On Tuesday, by a 5–4 vote, the Supreme Court lifted two injunctions blocking President Donald Trump’s ban on open transgender military service. The move bodes poorly for transgender plaintiffs challenging the policy, indicating that the court’s conservative majority will eventually declare the ban to be constitutional. But it does not allow the Pentagon to begin enforcing the new rules. For now, another nationwide injunction remains in place—though it seems quite likely that it will soon be lifted, as well.
The Obama administration began allowing open transgender military service in June 2016 after the Pentagon concluded that it would have no detrimental effects. In July 2017, Trump attempted to ban all trans people from the armed forces via Twitter. A month later, he directed then–Secretary of Defense James Mattis to craft an implementation plan for the ban. Within months, four federal courts blocked the policy, concluding it was arbitrary, unwarranted, and a denial of equal protection.
In March 2018, the Trump administration released its plan to execute the ban. Crafted with the aid of anti-LGBTQ advocates, the new scheme attempted to avoid constitutional flaws by grandfathering in those trans troops already serving openly. Moreover, it did not explicitly target transgender people, but instead excluded those who experience ongoing gender dysphoria, or “who require or have undergone gender transition.”
As U.S. District Judge Colleen Kollar-Kotelly wrote, the revisions of this “Mattis policy” are mere wordplay. The plan still “effectively implements [a transgender] ban by targeting proxies of transgender status … and by requiring all service members to serve ‘in their biological sex.’ ” Since “transgender persons do not identify or live in accord with their biological sex,” the policy remains a trans ban. Yet the U.S. Court of Appeals for the District of Columbia Circuit accepted this sophistry, lifting Kollar-Kotelly’s injunction against the ban.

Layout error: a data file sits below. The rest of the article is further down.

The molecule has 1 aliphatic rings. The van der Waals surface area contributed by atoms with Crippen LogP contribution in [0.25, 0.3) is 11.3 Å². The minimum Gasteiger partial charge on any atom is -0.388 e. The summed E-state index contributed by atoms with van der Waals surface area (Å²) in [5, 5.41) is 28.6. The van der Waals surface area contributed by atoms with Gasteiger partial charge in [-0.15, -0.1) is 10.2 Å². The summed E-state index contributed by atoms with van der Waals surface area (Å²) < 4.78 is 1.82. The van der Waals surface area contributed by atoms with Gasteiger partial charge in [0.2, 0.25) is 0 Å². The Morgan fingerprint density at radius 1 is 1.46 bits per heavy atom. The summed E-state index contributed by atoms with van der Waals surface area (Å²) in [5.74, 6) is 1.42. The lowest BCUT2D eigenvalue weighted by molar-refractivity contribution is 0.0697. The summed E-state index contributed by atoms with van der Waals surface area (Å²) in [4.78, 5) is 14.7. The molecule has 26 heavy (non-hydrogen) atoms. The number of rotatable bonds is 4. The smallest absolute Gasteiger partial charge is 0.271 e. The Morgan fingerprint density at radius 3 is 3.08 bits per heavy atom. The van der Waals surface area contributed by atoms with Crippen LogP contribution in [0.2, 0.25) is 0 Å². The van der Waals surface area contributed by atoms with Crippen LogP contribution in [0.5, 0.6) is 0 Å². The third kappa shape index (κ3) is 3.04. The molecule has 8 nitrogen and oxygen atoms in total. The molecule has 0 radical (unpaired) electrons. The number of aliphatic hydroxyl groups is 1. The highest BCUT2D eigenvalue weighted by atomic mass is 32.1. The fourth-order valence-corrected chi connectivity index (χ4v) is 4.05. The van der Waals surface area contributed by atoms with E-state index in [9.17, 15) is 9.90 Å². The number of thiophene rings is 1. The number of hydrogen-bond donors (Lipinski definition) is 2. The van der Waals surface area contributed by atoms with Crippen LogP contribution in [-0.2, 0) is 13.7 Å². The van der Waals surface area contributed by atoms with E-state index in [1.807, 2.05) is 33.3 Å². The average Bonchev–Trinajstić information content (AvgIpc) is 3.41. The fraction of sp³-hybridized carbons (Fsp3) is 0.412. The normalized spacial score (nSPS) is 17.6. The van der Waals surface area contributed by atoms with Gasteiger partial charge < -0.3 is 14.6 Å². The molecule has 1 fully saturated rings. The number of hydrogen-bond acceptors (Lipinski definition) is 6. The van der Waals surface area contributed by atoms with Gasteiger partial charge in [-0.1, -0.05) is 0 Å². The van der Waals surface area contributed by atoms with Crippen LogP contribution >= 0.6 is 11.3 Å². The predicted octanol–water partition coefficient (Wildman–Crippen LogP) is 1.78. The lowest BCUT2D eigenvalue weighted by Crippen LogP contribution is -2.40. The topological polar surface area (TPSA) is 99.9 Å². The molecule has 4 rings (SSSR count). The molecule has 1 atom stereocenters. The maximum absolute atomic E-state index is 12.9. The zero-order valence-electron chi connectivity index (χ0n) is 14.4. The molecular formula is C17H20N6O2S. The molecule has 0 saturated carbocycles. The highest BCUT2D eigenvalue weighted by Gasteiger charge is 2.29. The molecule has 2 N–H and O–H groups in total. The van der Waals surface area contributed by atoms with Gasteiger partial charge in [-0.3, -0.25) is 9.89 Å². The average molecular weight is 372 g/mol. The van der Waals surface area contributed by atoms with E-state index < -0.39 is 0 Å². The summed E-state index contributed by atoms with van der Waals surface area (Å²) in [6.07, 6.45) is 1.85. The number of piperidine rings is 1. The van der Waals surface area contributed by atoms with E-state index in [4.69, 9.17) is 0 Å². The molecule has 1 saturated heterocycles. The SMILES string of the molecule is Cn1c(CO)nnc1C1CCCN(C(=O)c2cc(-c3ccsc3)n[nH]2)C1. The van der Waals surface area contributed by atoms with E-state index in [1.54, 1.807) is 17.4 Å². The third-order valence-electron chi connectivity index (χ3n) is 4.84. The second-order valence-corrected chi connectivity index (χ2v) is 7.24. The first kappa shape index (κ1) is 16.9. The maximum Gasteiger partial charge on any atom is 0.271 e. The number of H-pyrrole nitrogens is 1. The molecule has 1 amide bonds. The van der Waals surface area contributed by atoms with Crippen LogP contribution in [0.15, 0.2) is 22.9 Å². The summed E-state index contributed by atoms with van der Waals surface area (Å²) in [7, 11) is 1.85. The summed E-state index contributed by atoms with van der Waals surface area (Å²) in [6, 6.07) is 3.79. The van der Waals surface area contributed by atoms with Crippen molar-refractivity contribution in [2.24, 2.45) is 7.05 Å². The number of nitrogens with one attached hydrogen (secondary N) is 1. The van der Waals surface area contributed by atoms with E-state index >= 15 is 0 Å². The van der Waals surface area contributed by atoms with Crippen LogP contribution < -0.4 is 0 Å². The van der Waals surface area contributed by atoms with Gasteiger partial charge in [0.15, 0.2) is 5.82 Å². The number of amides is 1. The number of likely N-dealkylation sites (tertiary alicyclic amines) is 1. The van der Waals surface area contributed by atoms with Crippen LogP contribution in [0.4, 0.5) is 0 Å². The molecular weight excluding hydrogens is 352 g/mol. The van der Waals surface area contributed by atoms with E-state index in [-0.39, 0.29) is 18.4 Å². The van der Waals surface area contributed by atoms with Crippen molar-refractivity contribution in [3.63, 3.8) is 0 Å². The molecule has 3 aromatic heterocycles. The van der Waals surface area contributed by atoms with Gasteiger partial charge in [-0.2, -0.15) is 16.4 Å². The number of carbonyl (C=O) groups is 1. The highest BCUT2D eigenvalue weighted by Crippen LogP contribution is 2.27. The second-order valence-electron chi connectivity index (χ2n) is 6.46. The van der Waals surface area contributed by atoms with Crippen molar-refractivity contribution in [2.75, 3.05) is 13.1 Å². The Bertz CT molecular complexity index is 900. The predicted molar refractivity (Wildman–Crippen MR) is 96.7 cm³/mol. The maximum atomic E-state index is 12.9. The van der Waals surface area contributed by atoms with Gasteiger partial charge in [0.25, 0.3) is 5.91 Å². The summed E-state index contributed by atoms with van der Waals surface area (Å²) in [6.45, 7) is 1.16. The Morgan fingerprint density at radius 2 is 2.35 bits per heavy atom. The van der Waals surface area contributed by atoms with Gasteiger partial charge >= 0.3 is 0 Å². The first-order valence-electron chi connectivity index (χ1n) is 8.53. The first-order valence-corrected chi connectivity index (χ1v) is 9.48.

Now the Supreme Court has lifted two more injunctions, both out of the 9th U.S. Circuit Court of Appeals. (It did not explain its decision but split along ideological lines, with all four liberal justices dissenting.) Yet a fourth nationwide injunction, issued by U.S. District Judge Marvin J. Garbis in Maryland, remains in place—for now. The Trump administration may argue that this ruling only applies to the initial ban, not the Mattis policy. But Garbis’ injunction still seems to forbid the Pentagon from discriminating against transgender troops by blocking all “policies and directives” encompassed in Trump’s initial memo. Since the Mattis policy merely implemented those “policies and directives,” the injunction should apply to them, as well.
Given SCOTUS’s actions on Tuesday, it seems inevitable that the 4th U.S. Circuit Court of Appeals will take a cue from the justices and lift Garbis’ injunction soon, too. For now, however, it remains in effect, blocking the Trump administration from discriminating against trans troops.
Despite that temporary silver lining, there’s no sugarcoating Tuesday’s orders. A majority of the Supreme Court has indicated that it is willing to defer to Trump’s snap decision and allow the Pentagon to once again prohibit open transgender service. The court might have gone the other way if Justice Anthony Kennedy, who famously safeguarded the “dignity” of sexual minorities, remained on the bench. But his replacement, Justice Brett Kavanaugh, has evinced no interest in defending the dignity of LGBTQ people. Once the appeals court, or Supreme Court, lifts the last remaining injunction, the Trump administration’s experiment may begin in earnest, and transgender people who only want to serve their country will once again be shut out on the basis of their identity.